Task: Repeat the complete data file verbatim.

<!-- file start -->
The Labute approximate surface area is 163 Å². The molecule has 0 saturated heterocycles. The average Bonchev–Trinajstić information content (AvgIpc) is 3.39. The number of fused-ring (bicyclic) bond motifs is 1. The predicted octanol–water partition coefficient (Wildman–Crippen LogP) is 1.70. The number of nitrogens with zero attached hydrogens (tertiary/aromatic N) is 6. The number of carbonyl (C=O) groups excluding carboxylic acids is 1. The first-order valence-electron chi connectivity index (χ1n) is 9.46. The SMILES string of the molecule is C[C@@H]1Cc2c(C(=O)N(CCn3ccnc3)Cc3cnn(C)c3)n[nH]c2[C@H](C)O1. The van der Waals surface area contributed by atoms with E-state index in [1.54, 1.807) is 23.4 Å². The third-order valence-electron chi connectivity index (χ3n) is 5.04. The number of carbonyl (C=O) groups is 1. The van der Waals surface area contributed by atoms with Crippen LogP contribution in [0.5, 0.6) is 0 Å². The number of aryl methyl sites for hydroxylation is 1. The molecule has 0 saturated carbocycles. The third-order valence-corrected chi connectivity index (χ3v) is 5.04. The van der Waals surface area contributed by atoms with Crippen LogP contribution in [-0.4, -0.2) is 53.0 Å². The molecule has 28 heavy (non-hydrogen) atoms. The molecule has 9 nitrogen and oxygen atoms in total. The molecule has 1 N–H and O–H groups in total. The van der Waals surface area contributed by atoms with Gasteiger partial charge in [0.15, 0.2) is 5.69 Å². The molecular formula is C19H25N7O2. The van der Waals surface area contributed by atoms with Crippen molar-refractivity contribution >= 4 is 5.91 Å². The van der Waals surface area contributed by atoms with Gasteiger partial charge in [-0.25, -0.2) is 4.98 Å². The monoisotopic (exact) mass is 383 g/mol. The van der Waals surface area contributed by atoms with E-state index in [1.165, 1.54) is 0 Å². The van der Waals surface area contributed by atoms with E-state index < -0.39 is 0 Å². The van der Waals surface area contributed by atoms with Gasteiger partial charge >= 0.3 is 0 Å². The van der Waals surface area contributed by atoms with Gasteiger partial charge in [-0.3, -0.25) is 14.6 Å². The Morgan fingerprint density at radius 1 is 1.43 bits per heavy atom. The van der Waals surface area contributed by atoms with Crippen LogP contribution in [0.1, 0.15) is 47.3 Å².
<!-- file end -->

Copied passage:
The Labute approximate surface area is 163 Å². The molecule has 0 saturated heterocycles. The average Bonchev–Trinajstić information content (AvgIpc) is 3.39. The number of fused-ring (bicyclic) bond motifs is 1. The predicted octanol–water partition coefficient (Wildman–Crippen LogP) is 1.70. The number of nitrogens with zero attached hydrogens (tertiary/aromatic N) is 6. The number of carbonyl (C=O) groups excluding carboxylic acids is 1. The first-order valence-electron chi connectivity index (χ1n) is 9.46. The SMILES string of the molecule is C[C@@H]1Cc2c(C(=O)N(CCn3ccnc3)Cc3cnn(C)c3)n[nH]c2[C@H](C)O1. The van der Waals surface area contributed by atoms with E-state index in [1.54, 1.807) is 23.4 Å². The third-order valence-electron chi connectivity index (χ3n) is 5.04. The number of carbonyl (C=O) groups is 1. The van der Waals surface area contributed by atoms with Crippen LogP contribution in [0.5, 0.6) is 0 Å². The number of aryl methyl sites for hydroxylation is 1. The molecule has 0 saturated carbocycles. The third-order valence-corrected chi connectivity index (χ3v) is 5.04. The van der Waals surface area contributed by atoms with Crippen LogP contribution in [-0.4, -0.2) is 53.0 Å². The molecule has 28 heavy (non-hydrogen) atoms. The molecule has 9 nitrogen and oxygen atoms in total. The molecule has 1 N–H and O–H groups in total. The van der Waals surface area contributed by atoms with Gasteiger partial charge in [0.15, 0.2) is 5.69 Å². The molecular formula is C19H25N7O2. The van der Waals surface area contributed by atoms with Crippen molar-refractivity contribution >= 4 is 5.91 Å². The van der Waals surface area contributed by atoms with Gasteiger partial charge in [-0.25, -0.2) is 4.98 Å². The monoisotopic (exact) mass is 383 g/mol. The van der Waals surface area contributed by atoms with E-state index in [1.165, 1.54) is 0 Å². The van der Waals surface area contributed by atoms with E-state index < -0.39 is 0 Å². The van der Waals surface area contributed by atoms with Gasteiger partial charge >= 0.3 is 0 Å². The van der Waals surface area contributed by atoms with Gasteiger partial charge in [-0.3, -0.25) is 14.6 Å². The Morgan fingerprint density at radius 1 is 1.43 bits per heavy atom. The van der Waals surface area contributed by atoms with Crippen LogP contribution in [0.1, 0.15) is 47.3 Å².